Rent hikes as housing plan backfires and inflation rises

Minister said linking hikes to index would be good for tenants

Housing Minister Darragh O'Brien. Photo: Gerry Mooney

Stock image. Photo: Depositphoto

Charlie Weston

Hundreds of thousands of tenants face further rent increases linked to soaring inflation after Housing Minister Darragh O’Brien’s policy backfired.

Mr O’Brien is coming under pressure to act just months after the moves he made to keep a lid on rapid rents were introduced.

Renters were promised changes introduced in the summer would lead to lower rent increases under his rent pressure zone legislation.

A change was made where annual rent rises are now based on inflation instead of set caps.

But since then, the inflation rate used to determine rents in rent pressure zones (RPZs) has shot up to 3pc.

Mr O’Brien said in July when he announced the change that the inflation rate being used to determine rates had averaged just 0.73pc over the past three years.

Around three-quarters of all tenancies are in areas designated as RPZs.

Before the new system was brought in, rents could only rise by 4pc a year.

When making the change Mr O’Brien said the 4pc had become a target rather than a limit.

Now rents in RPZs can only rise in line with the Harmonised Index of Consumer Prices (HICP) – a standardised measure of inflation used across the EU.

But the latest figures for the HICP show it rose to 3pc in August, a 13-year high.

This is despite Mr O’Brien promising the change would mean “significantly reducing the level of rent increases in RPZs”.

Rent costs have doubled in the last decade. They are almost 40pc above their pre-crisis levels in Dublin and 20pc up across the rest of the country.

Asked if the rise in the HICP would mean a rise of 3pc, a spokesperson for Mr O’Brien said: “If the last rent setting in an RPZ occurred in August 2020, a 3pc rent increase would be permissible.”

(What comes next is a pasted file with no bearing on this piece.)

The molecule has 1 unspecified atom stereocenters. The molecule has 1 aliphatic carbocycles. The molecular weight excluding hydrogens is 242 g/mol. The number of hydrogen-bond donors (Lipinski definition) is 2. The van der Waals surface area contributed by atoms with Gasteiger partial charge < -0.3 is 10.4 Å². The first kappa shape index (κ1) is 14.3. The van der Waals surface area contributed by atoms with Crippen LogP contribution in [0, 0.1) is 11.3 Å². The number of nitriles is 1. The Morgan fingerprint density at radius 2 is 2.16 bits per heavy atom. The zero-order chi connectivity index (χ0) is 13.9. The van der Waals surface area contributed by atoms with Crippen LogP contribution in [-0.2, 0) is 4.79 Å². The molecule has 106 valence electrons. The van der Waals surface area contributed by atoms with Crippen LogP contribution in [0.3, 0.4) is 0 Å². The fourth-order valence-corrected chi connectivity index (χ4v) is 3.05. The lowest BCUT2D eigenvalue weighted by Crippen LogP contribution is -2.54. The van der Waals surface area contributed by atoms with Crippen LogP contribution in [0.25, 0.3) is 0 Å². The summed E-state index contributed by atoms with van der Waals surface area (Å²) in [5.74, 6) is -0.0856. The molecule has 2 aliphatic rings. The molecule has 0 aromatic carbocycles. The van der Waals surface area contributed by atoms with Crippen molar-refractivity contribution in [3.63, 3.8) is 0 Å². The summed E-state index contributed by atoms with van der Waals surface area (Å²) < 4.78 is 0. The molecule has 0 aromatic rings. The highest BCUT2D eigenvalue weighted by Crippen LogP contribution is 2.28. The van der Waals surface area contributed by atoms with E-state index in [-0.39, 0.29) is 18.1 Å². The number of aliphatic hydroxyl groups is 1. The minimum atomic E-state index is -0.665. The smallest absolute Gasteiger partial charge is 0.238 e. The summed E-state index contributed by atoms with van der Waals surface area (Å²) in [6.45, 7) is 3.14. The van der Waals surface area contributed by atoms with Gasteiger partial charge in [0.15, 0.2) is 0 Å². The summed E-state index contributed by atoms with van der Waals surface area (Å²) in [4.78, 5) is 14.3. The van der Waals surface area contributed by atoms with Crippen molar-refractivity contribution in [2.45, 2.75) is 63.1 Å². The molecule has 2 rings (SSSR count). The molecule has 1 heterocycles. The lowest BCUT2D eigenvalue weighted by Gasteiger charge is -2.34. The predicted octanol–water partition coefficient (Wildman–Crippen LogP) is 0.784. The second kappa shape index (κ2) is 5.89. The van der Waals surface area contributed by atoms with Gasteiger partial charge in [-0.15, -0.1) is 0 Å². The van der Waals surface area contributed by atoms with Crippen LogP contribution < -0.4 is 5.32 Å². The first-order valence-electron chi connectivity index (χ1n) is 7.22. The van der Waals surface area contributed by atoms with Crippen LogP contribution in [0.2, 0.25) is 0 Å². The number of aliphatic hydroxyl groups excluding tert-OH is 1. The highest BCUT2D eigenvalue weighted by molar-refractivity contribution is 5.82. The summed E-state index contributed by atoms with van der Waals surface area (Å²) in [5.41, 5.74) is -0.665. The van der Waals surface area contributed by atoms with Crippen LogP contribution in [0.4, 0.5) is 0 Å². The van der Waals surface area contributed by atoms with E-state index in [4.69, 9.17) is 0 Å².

Sinn Féin housing spokesman Eoin Ó Broin said the new rent measures were failing, as he said they would when they were introduced. The inflation rate was heading for 4pc, he said.

He called for a three-year rent freeze and a rent credit for tenants. He claimed if rents had been linked to inflation years ago it would have stopped rental costs getting out of control.

Labour’s Ivana Bacik said her party wants a three-year rent freeze.

“For years, we wanted rents linked to inflation,” she said. “In the meantime rents have reached record levels due to multi-annual 4pc increases but just as the Government finally acts, the HICP rate of inflation starts to soar.”

The Dáil is due to debate a Labour Party bill on protecting renters and stronger protections from evictions today.

Economist at KBC Bank Austin Hughes said the change in determining how much landlords will be allowed to increase rents will not lead to lower rents any time soon.

“The likelihood is that inflation will rise further in coming months,” he said. “Depending on what happens to energy bills, it could threaten 4pc.”

He said although most economists expect inflation to ease back next year, it could remain relatively high for some time.

“This means the switch from the previous 4pc rental ceiling may not lead to markedly lower rental increases, in the near term at least.”

Mr Hughes said the switch to an inflation measure means permitted rent increases are going to be faster when the cost of living is rising rapidly

This will translate into a double whammy to the spending power of renters.

Economist with Davy Stockbrokers Colin Grant said the Government’s decision to move to the harmonised index was on the assumption that this would be considerably lower than 4pc.

“However, given the uptick in inflation, this objective has been compromised,” he said.

The most recent report showed average rents have risen by a further 5.6pc, which has been blamed on a record shortage of properties.

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